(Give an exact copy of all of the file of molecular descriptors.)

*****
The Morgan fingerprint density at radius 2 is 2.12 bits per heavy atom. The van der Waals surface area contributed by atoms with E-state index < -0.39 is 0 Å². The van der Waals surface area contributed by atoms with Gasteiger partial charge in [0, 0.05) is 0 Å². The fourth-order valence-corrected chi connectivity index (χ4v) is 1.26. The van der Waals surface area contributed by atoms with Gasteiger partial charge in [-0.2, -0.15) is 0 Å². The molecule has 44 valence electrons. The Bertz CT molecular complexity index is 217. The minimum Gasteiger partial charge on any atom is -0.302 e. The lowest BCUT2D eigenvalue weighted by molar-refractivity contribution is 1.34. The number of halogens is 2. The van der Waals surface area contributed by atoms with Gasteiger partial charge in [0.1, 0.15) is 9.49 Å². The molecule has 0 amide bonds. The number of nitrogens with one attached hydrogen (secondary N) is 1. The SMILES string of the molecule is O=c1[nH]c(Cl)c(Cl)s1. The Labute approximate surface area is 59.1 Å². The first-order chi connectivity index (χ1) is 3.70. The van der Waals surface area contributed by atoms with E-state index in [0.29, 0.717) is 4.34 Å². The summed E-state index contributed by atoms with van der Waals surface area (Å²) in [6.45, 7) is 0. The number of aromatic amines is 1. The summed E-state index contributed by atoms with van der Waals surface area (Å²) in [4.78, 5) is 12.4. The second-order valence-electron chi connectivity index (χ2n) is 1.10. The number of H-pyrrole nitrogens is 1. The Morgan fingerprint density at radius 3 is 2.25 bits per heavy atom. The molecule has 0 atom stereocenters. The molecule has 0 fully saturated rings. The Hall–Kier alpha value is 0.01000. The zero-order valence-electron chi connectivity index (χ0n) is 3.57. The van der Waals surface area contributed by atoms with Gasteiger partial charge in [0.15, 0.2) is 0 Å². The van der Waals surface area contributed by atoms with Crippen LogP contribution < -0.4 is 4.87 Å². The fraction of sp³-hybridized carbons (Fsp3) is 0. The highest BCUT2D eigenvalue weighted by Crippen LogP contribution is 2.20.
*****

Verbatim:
The Morgan fingerprint density at radius 2 is 2.12 bits per heavy atom. The van der Waals surface area contributed by atoms with E-state index < -0.39 is 0 Å². The van der Waals surface area contributed by atoms with Gasteiger partial charge in [0, 0.05) is 0 Å². The fourth-order valence-corrected chi connectivity index (χ4v) is 1.26. The van der Waals surface area contributed by atoms with Gasteiger partial charge in [-0.2, -0.15) is 0 Å². The molecule has 44 valence electrons. The Bertz CT molecular complexity index is 217. The minimum Gasteiger partial charge on any atom is -0.302 e. The lowest BCUT2D eigenvalue weighted by molar-refractivity contribution is 1.34. The number of halogens is 2. The van der Waals surface area contributed by atoms with Gasteiger partial charge in [0.1, 0.15) is 9.49 Å². The molecule has 0 amide bonds. The number of nitrogens with one attached hydrogen (secondary N) is 1. The SMILES string of the molecule is O=c1[nH]c(Cl)c(Cl)s1. The Labute approximate surface area is 59.1 Å². The first-order chi connectivity index (χ1) is 3.70. The van der Waals surface area contributed by atoms with E-state index in [0.29, 0.717) is 4.34 Å². The summed E-state index contributed by atoms with van der Waals surface area (Å²) in [6.45, 7) is 0. The number of aromatic amines is 1. The summed E-state index contributed by atoms with van der Waals surface area (Å²) in [4.78, 5) is 12.4. The second-order valence-electron chi connectivity index (χ2n) is 1.10. The number of H-pyrrole nitrogens is 1. The Morgan fingerprint density at radius 3 is 2.25 bits per heavy atom. The molecule has 0 atom stereocenters. The molecule has 0 fully saturated rings. The Hall–Kier alpha value is 0.01000. The zero-order valence-electron chi connectivity index (χ0n) is 3.57. The van der Waals surface area contributed by atoms with Gasteiger partial charge in [0.15, 0.2) is 0 Å². The van der Waals surface area contributed by atoms with Crippen LogP contribution < -0.4 is 4.87 Å². The fraction of sp³-hybridized carbons (Fsp3) is 0. The highest BCUT2D eigenvalue weighted by Crippen LogP contribution is 2.20.